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Orthodox Church leaders called on to condemn Russia's invasion of Ukraine


When we think of Russians living outside of Russia, attention is often focused on the high-living oligarchs in Putin's corner, but there are millions of others in the Russian diaspora, and some have been vocal in their opposition to the invasion of Ukraine. And as the war enters its third year, they want their church leaders to be more vocal, too. Russian-American lawyer Lena Zezulin wrote about this in Fordham University's Public Orthodoxy forum. I asked her whether any Orthodox clergy leaders abroad had condemned the war.

LENA ZEZULIN: Parts of the Russian Orthodox Church that were in Ukraine, headed by a clergyman named Metropolitan Onufriy - they condemned the war. They asked the patriarch in Russia and President Putin to end the war. But the Russian Orthodox Church Outside of Russia did not issue any statement condemning the war. They have done fundraising for Metropolitan Onufriy's flock and for some relief of refugees in Ukraine. I've personally spoken to the head of the Russian Orthodox Church Outside of Russia in 2022. And we asked, why aren't you condemning the war? Their answer is they don't want to get into politics. Well, in fact, they are in politics if they're not saying anything and if they are remaining part of a structure that is affirmatively supporting the war. The Patriarch of Moscow has not only supported the war by various statements, in which he says that it's a just cause, etc. He's also said something that the Orthodox consider rather heretical, which is that if a soldier dies in the war, instantly, his or her sins will all be forgiven, and that person will go to heaven. That is not a mainstream Orthodox opinion.

MARTIN: So you've been part of a group of Russian-Americans who've been trying to kind of rally Russians outside to dissent and also to try to get messages into the Russian-language media to express this stance. Do you feel that you've made any headway?

ZEZULIN: Most people don't like to rock the boat. And generally, in most parishes, there's very much a focus of going along, obedience to the leadership of the church. But I do think that the church is split and that there are a number of people who agree with me, but they're not outspoken.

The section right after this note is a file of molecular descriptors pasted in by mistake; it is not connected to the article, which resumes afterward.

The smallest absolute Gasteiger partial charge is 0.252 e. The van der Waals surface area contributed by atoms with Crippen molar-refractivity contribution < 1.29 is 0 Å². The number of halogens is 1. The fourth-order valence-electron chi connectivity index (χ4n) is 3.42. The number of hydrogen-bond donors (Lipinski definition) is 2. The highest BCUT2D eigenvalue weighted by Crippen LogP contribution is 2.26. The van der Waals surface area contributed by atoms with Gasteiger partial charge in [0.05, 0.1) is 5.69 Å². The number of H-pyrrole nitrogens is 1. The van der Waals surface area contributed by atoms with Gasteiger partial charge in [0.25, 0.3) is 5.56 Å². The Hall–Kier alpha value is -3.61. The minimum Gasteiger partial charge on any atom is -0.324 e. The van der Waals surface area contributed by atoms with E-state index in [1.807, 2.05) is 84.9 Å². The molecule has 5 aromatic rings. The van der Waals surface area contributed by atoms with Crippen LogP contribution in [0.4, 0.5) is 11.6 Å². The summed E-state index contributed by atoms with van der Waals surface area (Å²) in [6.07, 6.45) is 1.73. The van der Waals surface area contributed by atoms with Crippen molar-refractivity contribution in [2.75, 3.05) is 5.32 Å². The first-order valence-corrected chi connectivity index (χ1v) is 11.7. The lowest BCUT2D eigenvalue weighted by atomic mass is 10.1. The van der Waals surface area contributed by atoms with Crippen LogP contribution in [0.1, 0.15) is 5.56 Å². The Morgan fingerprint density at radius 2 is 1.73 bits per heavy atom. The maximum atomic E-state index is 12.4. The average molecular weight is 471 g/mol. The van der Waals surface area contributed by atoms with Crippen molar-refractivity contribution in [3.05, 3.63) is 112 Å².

MARTIN: In the piece that you wrote for the magazine Public Orthodoxy, you said, the Moscow Patriarchate is acting as a de facto arm of the neo-Stalinist state. Defrocking clergy who pray for peace, President Putin mischaracterizes the invasion as a war against the West and Western decadence.

ZEZULIN: The way it works is that the Russian Church historically, before the revolution, was very aligned with the Russian state. And under Putin's presidency, he has sought to have the church be part of the state ideology. And the church very much supports the state, blesses weapons, blesses soldiers. And I don't think it's unfair to call the Russian state neo-Stalinist at this point. They're repressing people all the time. And, of course, there's not only the Navalny death in a prison camp, but thousands of people whose names we don't know have been arrested for opposing the war. And the patriarch has defrocked clergy. I mean, instead of praying for victory, clergymen have prayed for peace, and they have been defrocked for that.

MARTIN: Do you have hope that at some point, the leaders of your church will come to see things as you do or at least to be more outspoken? Do you still hold on to that hope?

ZEZULIN: I do have a hope. I think that every day that the war goes on, every day that there are new atrocities that we're aware of, people are becoming more aware that this is actually happening. As time goes on, more and more people become outraged about the war.

MARTIN: That is Lena Zezulin. She is a Russian-American attorney based in New York. Lena Zezulin, thanks so much for talking with us once again.

ZEZULIN: Thank you so much.

MARTIN: We did reach out to the Russian Orthodox Church Outside of Russia. Spokesman Nicholas Ohotin told NPR that a prayer for peace in Ukraine is read at all the church's liturgies. He said lay refugees from Ukraine and clergy have been welcomed into its communities, and the church has provided its Ukrainian counterpart with financial and humanitarian aid. Transcript provided by NPR, Copyright NPR.

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